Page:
When the EU reduced the MRL for ethephon from 2mg/kg to 0.5mg/kg in July 2001, the industry took several tough decisions in self-regulation and agreed to cancel two shipments, rather than risk sending produce which they feared might exceed the new limits and give Ghanaian pineapples a bad name. Recent field surveys by Ghana’s Ministry of Food and Agriculture (MoFA), in collaboration with pineapple growers and exporters, have revealed that the range of ethephon doses applied varied from 50-300 millilitre per 15 litre knapsack sprayer and, 50% of fruits sampled contained ethephon residues above the new MRL. MoFA trials this year have shown that substantial reduction in Ethrel dosage and de-greening 10 days before harvest is perfectly feasible without compromising colour or quality and enables exporters to meet the residue requirements(3). Research staff and the pineapple exporters’ associations are now disseminating these findings to all companies to encourage speedy compliance.
    The export companies’ concern, and that of European importers, is focused on residue issues. However, exporters believe that the long period between pesticide application in the field and the time that consumers eat the fruit is an advantage for pineapple producers, since residues will have largely degraded (with the critical exception of ethephon). One international company sends fruits each month for laboratory analysis in the UK and has had no detectable pesticide residues found in its samples in the last three years. It has also reduced the list of products which it permits its growers to use and has eliminated the use of nematicides (such as cadusafos), which are the most toxic chemicals used in pineapple production.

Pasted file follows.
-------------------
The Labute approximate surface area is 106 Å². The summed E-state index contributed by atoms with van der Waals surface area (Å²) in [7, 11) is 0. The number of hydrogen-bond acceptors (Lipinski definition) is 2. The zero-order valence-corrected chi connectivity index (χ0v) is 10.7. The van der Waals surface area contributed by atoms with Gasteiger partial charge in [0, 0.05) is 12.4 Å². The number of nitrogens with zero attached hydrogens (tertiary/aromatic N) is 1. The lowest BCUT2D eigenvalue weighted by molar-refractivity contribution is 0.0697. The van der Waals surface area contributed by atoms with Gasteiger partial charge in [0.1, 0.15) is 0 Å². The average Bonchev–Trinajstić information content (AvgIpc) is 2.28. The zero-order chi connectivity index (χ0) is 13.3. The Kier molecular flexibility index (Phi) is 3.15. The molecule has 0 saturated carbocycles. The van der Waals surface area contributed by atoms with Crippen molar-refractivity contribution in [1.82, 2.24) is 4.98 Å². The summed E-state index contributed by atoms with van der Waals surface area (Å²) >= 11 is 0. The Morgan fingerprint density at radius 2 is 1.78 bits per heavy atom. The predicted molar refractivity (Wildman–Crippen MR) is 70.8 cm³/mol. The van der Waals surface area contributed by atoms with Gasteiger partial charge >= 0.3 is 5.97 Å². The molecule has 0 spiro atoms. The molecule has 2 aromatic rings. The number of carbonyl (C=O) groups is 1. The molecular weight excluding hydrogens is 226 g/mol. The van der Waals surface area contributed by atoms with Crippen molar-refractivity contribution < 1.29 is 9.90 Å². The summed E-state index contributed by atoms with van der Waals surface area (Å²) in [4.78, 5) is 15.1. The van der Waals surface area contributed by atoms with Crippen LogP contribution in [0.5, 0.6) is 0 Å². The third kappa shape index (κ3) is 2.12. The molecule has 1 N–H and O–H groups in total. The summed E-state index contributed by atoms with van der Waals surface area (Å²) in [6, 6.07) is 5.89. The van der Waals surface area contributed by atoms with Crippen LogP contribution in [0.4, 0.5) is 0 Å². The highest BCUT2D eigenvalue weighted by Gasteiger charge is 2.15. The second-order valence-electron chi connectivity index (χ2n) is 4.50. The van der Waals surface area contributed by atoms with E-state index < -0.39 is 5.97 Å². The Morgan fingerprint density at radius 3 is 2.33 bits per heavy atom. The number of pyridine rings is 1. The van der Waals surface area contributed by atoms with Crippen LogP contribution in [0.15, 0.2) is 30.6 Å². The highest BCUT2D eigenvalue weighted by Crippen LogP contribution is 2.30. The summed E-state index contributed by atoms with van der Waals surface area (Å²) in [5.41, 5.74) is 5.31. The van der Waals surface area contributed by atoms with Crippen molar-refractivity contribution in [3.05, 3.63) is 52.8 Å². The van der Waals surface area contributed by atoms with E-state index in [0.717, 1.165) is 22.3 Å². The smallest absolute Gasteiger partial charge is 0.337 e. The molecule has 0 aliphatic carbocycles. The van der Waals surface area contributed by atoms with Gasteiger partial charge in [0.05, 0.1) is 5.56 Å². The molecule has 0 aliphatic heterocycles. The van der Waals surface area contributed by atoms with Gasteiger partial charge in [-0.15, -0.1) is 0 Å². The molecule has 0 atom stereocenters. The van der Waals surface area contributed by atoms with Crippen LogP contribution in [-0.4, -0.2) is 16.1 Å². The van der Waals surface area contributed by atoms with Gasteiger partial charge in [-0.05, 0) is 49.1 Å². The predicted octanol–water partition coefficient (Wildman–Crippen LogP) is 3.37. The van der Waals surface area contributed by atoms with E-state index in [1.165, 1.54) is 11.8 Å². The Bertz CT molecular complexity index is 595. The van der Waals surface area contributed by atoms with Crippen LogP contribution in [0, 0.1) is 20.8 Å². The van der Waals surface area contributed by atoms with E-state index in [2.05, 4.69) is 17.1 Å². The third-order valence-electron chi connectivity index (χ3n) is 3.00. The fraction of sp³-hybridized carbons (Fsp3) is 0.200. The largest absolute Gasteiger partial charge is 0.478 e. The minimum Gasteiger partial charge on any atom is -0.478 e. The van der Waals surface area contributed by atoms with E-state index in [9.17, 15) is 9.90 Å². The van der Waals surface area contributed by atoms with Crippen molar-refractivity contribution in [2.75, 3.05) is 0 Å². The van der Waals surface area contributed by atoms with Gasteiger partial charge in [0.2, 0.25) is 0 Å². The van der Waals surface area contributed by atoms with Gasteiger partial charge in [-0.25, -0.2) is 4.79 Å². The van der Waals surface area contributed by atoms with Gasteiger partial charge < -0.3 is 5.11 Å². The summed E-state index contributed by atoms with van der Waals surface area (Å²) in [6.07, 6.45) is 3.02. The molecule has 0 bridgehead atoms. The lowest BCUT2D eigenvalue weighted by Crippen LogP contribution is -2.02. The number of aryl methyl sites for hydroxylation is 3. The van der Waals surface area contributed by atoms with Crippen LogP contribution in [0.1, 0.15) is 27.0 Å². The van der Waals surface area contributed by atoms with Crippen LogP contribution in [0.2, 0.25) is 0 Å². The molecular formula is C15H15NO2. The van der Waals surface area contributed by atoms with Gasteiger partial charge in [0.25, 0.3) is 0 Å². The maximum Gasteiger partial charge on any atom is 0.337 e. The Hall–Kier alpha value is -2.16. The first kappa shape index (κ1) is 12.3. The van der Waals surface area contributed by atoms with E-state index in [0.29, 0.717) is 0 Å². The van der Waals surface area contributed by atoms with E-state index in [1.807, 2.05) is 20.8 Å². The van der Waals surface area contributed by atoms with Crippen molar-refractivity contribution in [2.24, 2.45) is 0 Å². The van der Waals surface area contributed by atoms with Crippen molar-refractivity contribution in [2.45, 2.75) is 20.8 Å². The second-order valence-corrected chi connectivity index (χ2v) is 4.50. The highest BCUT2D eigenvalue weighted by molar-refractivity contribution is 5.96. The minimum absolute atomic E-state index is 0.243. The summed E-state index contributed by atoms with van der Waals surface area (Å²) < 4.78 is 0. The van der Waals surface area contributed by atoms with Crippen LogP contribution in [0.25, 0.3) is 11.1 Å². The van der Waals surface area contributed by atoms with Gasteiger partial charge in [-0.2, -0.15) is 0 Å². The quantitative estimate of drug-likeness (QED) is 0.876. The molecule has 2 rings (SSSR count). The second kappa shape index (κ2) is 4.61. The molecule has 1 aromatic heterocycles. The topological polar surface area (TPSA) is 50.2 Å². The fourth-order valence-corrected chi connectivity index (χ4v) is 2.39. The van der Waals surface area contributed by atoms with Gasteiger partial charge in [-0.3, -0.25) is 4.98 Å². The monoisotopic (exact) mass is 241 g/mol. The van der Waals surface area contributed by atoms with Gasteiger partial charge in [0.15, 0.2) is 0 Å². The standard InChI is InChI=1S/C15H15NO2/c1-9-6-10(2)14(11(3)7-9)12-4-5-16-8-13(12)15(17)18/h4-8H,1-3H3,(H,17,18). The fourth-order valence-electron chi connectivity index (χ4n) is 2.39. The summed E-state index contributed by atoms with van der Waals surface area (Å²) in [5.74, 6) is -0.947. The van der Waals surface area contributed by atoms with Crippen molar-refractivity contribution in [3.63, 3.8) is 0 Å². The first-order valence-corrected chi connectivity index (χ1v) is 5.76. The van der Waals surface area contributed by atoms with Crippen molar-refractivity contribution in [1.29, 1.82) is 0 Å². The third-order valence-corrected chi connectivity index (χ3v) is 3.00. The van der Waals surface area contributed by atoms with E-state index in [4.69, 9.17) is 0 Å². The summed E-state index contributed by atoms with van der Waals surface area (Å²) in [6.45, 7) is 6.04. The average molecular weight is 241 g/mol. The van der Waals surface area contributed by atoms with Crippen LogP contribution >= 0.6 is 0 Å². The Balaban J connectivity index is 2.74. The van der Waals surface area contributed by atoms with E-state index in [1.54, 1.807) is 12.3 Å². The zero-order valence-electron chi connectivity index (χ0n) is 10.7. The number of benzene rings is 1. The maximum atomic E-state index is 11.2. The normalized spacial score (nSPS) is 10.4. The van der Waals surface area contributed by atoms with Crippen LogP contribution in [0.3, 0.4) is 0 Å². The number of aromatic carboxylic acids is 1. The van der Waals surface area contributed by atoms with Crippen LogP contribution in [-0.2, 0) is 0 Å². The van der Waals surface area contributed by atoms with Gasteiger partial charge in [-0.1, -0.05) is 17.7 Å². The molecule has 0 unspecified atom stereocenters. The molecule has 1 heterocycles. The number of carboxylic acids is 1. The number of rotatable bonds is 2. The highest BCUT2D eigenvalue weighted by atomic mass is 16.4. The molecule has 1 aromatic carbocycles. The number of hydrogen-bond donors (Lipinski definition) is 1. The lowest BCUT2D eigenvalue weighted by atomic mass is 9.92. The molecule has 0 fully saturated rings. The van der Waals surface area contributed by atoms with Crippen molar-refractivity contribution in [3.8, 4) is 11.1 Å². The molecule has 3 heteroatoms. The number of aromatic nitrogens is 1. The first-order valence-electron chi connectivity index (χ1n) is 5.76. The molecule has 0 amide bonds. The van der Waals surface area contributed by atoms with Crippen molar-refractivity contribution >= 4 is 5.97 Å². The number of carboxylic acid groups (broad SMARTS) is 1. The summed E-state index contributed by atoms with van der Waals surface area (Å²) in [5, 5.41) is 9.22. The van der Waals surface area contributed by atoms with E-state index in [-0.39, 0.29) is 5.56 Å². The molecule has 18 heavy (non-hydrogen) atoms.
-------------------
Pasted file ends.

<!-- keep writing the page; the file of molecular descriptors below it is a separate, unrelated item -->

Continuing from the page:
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These young men, pictured applying fertiliser, were hospitalised for several days this season after spraying insecticides. Photo Stephanie Williamson

Pesticide impact at farm level
While the MRL changes have put ethephon residues and consumer risks in the limelight, less attention is paid at either European or national level to reducing pesticide hazards and costs for farmers and farm workers. Ghanaian smallholders use very low levels of pesticides on their pineapple crop compared to the huge plantations run by multinational fruit companies in Latin America or elsewhere in Africa, whose operations continue to cause serious human health and environmental problems (see PN 48 p8 and 47 p3). Nevertheless, some aspects of pineapple pest management in Ghana do pose health risks, mainly the use of the OP chlorpyrifos, which has recently been severely restricted in the US because of its neurotoxic health effects. 
    Mealybugs are the key insect pests in pineapple in Ghana since they may transmit serious bacterial wilt disease, and cause heavy yield loss. Our research showed that smallholders growing export varieties apply chlorpyrifos on a preventative basis by dipping the suckers prior to planting, followed by two to three soil drenches of liquid fertiliser mixed with chlorpyrifos after planting. One company recommends up to five calendar applications of chlorpyrifos drenching.
    Since Ghanaian farmers apply chlorpyrifos at least 12 months before harvesting, residues of this insecticide are extremely unlikely to persist until consumption stage. The exposure and risks to farmers and farm workers, however, may be much higher, especially if they do not use suitable gloves when dipping suckers by hand in drums of the diluted insecticide. Handling spiny pineapple foliage causes frequent cuts and abrasions to the hands, increasing substantially the risk of skin absorption and blood contamination via open wounds. 
    While none of the smallholders we interviewed had experienced any acute poisoning when using pesticides in their pineapple plots, both young male workers we talked to from the spray team on a large-scale commercial pineapple farm had been hospitalised in the previous 12 months, following insecticide application. They had suffered stomach complaints and each had taken three days off work (their medical treatment and sick pay was covered by the farm management) and they regularly experienced skin irritation when using chlorpyrifos and other insecticides. The workers said they would like the company to provide them with proper overalls, although they admitted that they had been given nose masks but did not always use them.